Matt Blair

Matt Blair

I read that you learn more from a poor example than from a correct one. I don't believe this but that means my site will be a success.

Refactoring a Legacy Codebase

A Step-by-Step Approach - Immediate, Short, Medium, Long Term changes

3-Minute Read


In my current role, I inherited an older codebase where best practices were often overlooked. As I reviewed the code and the surrounding processes, I found numerous areas for improvement in both code quality and operational practices.

Where to Start?

When tackling a project like this, I find it best to break down the necessary changes into four categories:

  1. Immediate Changes
  2. Short-Term Changes
  3. Medium-Term Changes
  4. Long-Term Changes

Immediate Changes

Stack Overflow used to offer a list of concrete practices that engineering companies should follow. These include specific technical and operational practices, such as:

  1. Repeatable Builds: Ensuring that builds can be reliably reproduced in any environment.
  2. Source Control: Using version control systems like Git for all code.
  3. One-Step Build: Implementing a one-step build process for simplicity and efficiency.
  4. Daily Deployments: Enabling and encouraging frequent code deployments to catch issues early.
  5. Bug Tracker: Utilizing a bug tracking system to manage and prioritize issues.
  6. Testing: Incorporating automated tests within the code to ensure reliability and quality.
  7. Monitoring: Setting up monitoring tools to track the performance and health of applications.
  8. Staging Environment: Maintaining a staging environment that mirrors production for testing changes.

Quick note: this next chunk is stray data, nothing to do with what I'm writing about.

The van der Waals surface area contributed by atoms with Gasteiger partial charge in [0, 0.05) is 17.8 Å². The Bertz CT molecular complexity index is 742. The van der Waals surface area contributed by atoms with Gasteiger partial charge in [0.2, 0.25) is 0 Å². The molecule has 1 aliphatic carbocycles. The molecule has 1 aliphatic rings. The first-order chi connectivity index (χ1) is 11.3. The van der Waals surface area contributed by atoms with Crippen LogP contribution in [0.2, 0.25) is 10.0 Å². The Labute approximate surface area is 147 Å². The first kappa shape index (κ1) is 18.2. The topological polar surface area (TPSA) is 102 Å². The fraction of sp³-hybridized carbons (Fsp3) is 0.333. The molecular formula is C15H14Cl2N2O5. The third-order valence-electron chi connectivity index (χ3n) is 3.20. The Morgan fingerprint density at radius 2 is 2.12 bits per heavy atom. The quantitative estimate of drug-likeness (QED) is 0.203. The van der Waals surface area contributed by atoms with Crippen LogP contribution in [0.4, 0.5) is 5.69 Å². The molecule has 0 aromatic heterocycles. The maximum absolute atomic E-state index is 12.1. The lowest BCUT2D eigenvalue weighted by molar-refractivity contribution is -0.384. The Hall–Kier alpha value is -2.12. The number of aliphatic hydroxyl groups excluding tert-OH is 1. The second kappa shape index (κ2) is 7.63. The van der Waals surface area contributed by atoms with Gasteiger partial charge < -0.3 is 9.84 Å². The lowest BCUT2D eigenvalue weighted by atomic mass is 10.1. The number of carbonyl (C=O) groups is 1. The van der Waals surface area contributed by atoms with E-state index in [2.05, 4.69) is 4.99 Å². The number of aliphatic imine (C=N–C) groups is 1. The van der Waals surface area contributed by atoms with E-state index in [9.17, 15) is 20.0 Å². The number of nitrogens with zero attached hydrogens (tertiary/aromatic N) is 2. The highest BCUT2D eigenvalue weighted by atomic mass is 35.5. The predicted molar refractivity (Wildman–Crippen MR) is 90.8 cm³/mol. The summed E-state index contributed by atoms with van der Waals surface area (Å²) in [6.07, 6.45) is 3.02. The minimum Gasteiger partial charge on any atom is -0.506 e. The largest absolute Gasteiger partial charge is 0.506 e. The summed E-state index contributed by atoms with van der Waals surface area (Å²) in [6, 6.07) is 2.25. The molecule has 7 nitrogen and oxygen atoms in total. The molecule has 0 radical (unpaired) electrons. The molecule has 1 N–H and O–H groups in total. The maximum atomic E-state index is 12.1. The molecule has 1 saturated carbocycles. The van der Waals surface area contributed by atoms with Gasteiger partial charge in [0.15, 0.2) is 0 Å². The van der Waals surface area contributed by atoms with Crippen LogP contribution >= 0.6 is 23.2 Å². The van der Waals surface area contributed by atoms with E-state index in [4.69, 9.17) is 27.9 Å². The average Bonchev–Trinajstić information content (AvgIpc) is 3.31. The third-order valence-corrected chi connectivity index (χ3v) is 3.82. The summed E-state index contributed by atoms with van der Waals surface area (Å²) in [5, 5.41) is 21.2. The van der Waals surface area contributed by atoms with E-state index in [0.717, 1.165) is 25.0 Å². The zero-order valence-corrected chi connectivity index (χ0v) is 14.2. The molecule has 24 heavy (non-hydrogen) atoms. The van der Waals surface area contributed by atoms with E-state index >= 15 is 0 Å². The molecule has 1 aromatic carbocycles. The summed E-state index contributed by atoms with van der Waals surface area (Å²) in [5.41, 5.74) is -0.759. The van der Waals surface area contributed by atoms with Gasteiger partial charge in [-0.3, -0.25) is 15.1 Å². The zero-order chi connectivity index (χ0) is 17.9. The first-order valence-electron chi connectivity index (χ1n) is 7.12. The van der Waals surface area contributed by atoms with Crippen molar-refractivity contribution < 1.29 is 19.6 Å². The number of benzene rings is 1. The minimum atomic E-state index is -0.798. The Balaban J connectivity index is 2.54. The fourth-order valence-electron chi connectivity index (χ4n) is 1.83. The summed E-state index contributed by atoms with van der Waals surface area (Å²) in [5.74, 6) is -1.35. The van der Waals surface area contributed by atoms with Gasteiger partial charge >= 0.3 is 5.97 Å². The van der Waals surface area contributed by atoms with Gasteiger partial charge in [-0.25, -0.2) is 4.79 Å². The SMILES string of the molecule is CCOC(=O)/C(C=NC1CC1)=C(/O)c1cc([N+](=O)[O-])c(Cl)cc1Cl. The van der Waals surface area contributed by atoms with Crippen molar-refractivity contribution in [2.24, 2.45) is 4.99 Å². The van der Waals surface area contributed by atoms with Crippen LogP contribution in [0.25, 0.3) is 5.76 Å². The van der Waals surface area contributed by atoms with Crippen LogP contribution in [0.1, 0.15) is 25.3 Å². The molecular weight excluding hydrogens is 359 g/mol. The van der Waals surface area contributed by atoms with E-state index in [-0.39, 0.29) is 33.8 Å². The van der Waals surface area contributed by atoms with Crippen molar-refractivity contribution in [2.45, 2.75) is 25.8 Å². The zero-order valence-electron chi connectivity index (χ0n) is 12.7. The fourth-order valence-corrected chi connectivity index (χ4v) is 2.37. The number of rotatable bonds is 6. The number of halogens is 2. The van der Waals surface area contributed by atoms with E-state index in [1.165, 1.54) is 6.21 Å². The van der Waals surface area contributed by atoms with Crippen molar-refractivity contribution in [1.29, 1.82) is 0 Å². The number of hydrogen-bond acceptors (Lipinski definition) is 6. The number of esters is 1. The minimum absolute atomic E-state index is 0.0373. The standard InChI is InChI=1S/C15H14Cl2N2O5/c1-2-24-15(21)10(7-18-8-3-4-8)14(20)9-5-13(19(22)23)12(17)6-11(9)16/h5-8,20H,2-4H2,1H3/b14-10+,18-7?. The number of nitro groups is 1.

9. Code Reviews: Conducting code reviews to maintain quality and share knowledge.
  10. Documentation: Providing comprehensive documentation for code, processes, and systems.

Some of these practices are more critical than others. For me, the following are deal breakers if they don’t exist:

  • Source Control
  • Repeatable Builds
  • Code Reviews
  • Monitoring
  • Automated Tests

When I started my current job, we lacked repeatable builds and automated tests. These became my top priorities, and I implemented them first.

Short-Term Changes

Once immediate priorities are addressed, focus on team-wide changes to improve code quality.

Identifying Problems

Look at what your code reviews are highlighting. Are there issues with the current production code, such as slowness or memory leaks?

In my role, we had a long-standing memory leak due to a lack of development guidance and best practices. This required a detailed code review to identify problematic areas and practices, which we then addressed systematically in each pull request.

Two-Pronged Approach

Systemic Changes: Implement automated systems to facilitate good practices. For example, use code linters and enforce code coverage standards for PRs. This allows code reviews to focus on holistic issues rather than basic formatting or style.

Process Changes: Establish and document the rules you want your code to follow. Create a Contributing guide and ensure code reviewers adhere to these practices.

Examples from our Contributing guide include:

  • Use Functional Components over Class Components
  • Use invoke for events rather than send/receive where possible
  • Use Named Functions over Anonymous functions when possible
  • Use Custom Hooks for Repetitive UI Logic

Medium-Term Changes

These changes are straightforward but not easy. They often require dedicated project bandwidth to complete.

For us, medium-term changes included:

  • Moving to shared components between systems (Internal Open Source)
  • Transitioning to a different logging stack
  • Creating a One-Step Build process
  • Switching to a different compiler
  • Developing a comprehensive integration test suite

Long-Term Changes

These changes are neither straightforward nor easy. They often involve structural modifications and should be approached with caution.

In our case, this meant restructuring a significant portion of our codebase. However, it’s crucial not to rush into these changes. Take the time to fully understand the issues at hand to avoid suboptimal solutions. The best time to make these decisions is at the last possible moment, when you have the most information.

By following this approach, you can systematically improve your codebase and development processes, ensuring a more robust and maintainable system for the future.

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